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I wonder if it is easy to prove that $$ \begin{align} \psi \left(\frac12\right) & = -\gamma - 2\ln 2, \\ \psi \left(\frac13\right) & = -\gamma + \frac\pi6\sqrt{3}- \frac32\ln 3, \end{align} $$ where $\psi$ is the digamma function-the logarithmic derivative of $\Gamma$ function- and $\gamma$ is Euler's constant.

I started with $\psi \left(\dfrac12\right)=\dfrac{\Gamma'}{\Gamma}\left(\dfrac12\right)$ which is not easy to handle.

Thank you for your help.

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  • $\begingroup$ You may find it useful to work with the log-gamma function $\log\Gamma(z)$ since its derivative is $\Gamma'(z)/\Gamma(z)$. $\endgroup$ – Pixel Sep 15 '14 at 16:25
  • $\begingroup$ @pbs Yes, I would like to prove that $$ \psi \left(\frac12\right) = \dfrac{\Gamma'}{\Gamma}\left(\dfrac12\right)=-\gamma - 2\ln 2. $$ Thanks. $\endgroup$ – Fourier Sep 15 '14 at 16:27
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Using the following representation for the digamma function: $$ \psi(x) = -\gamma+\int_0^1 \frac{1 - t^{x-1}}{1 - t} dt, \,\, x>0, $$ you have

$$ \begin{align} \psi\left(\frac12\right) & = -\gamma+\int_0^1 \frac{1 - t^{-\frac12}}{1 - t} dt \\ & = -\gamma+2\int_0^1 \frac{1 - u^{-1}}{1 - u^2} u\:du,\,\,t=u^2 \\ & = -\gamma-2\int_0^1 \frac{1}{1 + u} du \\ & = -\gamma-2\ln 2 \\ \end{align} $$ and

$$ \psi\left(\frac12\right)=-\gamma-2\ln 2. $$

In the same manner,

$$ \begin{align} \psi\left(\frac13\right) & = -\gamma+\int_0^1 \frac{1 - t^{-\frac23}}{1 - t} dt \\ & = -\gamma+3\int_0^1 \frac{1 - u^{-2}}{1 - u^3} u^2du,\,\,t=u^3 \\ & = -\gamma-3\int_0^1 \frac{1+u}{1 + u+u^2} du \\ & = -\gamma -3\int_0^1 \frac{1+u}{3/4+(u+1/2)^2} du\\ & = -\gamma + \frac\pi6\sqrt{3}- \frac32\ln 3 \\ \end{align} $$ and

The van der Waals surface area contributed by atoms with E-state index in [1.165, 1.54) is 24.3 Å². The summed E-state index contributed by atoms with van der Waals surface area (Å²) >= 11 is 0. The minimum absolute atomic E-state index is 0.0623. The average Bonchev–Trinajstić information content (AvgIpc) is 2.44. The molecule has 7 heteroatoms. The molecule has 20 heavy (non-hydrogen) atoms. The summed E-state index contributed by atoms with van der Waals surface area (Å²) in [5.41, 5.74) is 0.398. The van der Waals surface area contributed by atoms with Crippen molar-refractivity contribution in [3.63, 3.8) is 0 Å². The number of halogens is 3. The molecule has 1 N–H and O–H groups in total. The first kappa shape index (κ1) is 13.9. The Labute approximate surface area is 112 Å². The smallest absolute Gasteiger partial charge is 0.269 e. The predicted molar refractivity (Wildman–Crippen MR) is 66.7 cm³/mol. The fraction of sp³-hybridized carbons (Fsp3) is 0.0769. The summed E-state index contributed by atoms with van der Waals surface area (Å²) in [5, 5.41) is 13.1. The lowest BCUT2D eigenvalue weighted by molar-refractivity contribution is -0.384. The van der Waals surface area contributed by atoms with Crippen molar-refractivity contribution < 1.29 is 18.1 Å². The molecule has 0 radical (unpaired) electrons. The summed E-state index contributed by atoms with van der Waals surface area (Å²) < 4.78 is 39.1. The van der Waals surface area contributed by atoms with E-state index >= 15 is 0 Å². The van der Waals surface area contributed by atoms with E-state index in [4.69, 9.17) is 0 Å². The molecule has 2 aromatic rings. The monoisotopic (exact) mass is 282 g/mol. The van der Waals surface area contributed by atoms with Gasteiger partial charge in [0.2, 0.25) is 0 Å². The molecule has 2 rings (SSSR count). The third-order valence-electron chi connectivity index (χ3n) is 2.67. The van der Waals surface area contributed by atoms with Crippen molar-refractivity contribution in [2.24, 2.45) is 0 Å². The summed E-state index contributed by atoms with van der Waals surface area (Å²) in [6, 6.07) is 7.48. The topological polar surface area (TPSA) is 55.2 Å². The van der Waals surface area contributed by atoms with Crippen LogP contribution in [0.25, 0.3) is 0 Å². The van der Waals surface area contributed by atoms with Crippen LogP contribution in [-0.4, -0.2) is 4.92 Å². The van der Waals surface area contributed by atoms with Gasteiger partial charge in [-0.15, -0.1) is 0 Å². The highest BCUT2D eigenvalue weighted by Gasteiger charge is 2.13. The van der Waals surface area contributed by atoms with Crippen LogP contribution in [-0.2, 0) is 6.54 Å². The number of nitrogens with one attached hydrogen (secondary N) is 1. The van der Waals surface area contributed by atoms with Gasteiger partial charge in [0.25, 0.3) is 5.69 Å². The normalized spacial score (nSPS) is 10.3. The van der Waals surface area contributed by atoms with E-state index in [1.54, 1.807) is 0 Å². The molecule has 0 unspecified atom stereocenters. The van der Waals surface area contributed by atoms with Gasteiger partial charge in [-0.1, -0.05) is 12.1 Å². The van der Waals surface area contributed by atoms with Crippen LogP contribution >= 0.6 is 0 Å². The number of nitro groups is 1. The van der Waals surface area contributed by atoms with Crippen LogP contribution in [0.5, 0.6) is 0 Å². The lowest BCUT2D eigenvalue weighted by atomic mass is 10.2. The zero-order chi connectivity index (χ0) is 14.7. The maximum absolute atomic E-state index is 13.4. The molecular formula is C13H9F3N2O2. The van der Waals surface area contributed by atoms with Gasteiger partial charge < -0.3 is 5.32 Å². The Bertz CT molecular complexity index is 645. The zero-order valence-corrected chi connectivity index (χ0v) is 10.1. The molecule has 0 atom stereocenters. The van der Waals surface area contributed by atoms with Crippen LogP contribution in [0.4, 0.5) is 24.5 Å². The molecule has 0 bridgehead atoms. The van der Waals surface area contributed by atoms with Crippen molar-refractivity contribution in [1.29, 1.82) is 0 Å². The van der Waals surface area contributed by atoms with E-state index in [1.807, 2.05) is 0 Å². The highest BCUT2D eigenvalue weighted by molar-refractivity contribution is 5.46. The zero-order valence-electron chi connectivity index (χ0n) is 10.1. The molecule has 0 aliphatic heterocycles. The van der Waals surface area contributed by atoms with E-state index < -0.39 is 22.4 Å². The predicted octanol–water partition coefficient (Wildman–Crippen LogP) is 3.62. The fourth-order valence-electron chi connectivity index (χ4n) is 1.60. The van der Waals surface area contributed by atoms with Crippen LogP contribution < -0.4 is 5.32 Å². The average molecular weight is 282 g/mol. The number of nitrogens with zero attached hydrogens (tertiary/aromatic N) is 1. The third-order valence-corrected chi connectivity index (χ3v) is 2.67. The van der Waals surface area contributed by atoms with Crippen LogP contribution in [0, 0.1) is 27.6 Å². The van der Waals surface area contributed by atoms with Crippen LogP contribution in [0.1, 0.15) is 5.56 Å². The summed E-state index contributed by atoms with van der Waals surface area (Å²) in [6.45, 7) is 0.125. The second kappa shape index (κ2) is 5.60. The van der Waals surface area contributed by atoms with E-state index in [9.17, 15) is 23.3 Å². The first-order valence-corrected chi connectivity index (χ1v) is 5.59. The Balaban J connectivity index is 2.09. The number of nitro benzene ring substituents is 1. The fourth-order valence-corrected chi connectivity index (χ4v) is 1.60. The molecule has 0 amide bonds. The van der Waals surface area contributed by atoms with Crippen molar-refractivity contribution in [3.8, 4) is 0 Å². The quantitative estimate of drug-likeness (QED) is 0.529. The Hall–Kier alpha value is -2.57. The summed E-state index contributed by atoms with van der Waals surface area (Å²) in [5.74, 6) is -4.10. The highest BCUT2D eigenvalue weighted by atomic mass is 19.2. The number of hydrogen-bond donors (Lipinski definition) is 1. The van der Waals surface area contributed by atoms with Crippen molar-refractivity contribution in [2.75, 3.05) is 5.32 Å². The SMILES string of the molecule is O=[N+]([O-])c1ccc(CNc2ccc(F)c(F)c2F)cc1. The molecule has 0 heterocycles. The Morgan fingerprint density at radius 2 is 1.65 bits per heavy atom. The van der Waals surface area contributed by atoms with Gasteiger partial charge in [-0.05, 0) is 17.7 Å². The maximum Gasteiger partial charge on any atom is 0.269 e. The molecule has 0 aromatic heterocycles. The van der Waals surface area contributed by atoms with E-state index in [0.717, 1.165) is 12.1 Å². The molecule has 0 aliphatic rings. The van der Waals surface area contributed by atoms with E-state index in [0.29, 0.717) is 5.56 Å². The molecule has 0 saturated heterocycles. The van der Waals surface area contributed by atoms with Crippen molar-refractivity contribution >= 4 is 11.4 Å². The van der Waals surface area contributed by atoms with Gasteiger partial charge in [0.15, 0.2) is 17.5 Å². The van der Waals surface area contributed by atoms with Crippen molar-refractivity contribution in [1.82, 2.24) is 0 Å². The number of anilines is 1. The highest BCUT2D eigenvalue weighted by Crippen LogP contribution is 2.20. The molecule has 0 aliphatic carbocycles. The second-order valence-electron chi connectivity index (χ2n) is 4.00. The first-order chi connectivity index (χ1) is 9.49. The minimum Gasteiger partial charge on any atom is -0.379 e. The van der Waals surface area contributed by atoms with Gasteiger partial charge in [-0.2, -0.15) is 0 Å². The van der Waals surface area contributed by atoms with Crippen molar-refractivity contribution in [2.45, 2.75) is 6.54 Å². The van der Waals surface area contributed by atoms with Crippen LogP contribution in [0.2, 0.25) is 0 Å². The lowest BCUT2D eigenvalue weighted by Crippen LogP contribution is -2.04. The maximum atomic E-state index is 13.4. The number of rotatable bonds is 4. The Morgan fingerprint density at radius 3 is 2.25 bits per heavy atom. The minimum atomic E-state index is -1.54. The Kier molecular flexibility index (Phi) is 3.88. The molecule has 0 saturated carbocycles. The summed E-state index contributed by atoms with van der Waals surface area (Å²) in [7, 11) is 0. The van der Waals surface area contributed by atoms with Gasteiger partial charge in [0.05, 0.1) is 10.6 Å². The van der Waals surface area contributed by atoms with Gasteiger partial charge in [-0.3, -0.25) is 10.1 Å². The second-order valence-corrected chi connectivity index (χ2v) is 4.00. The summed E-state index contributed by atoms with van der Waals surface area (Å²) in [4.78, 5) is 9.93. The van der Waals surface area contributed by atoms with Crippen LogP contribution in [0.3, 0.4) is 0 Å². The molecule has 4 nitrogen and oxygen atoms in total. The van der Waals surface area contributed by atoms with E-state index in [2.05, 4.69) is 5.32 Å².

$$ \psi\left(\frac13\right)=-\gamma + \frac\pi6\sqrt{3}- \frac32\ln 3. $$

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You might start from the sum form:

$$ \psi(z) = -\gamma + \sum_{k=1}^\infty \left( \dfrac{1}{k} - \dfrac{1}{k+z-1}\right)$$

For $z=1/2$ the partial sum up to $k=n$ (let's say for convenience that $n$ is even) is

$$ \eqalign{\sum_{k=1}^n \left( \dfrac{1}{k} - \dfrac{2}{2k-1} \right) &= \dfrac{1}{1} + \dfrac{1}{2} + \dfrac{1}{3} + \ldots + \dfrac{1}{n} - \dfrac{2}{1} - \dfrac{2}{3} - \ldots - \dfrac{2}{2n-1}\cr &= \sum_{k=1}^n (-1)^k \dfrac{1}{k} - \sum_{k=n/2+1}^{n} \dfrac{2}{2k-1}\cr}$$

As $n \to \infty$, the first sum approaches $\displaystyle \sum_{k=1}^\infty (-1)^k \dfrac{1}{k} = -\ln 2$, while the second is approximated by $$ \int_{n/2}^n \dfrac{2 \; dx}{2x-1} = \ln \left( \dfrac{2n-1}{n-1} \right) \to \ln 2$$ so the result is $$ \psi(z) = - \gamma - \ln 2 - \ln 2 = -\gamma - 2 \ln 2$$

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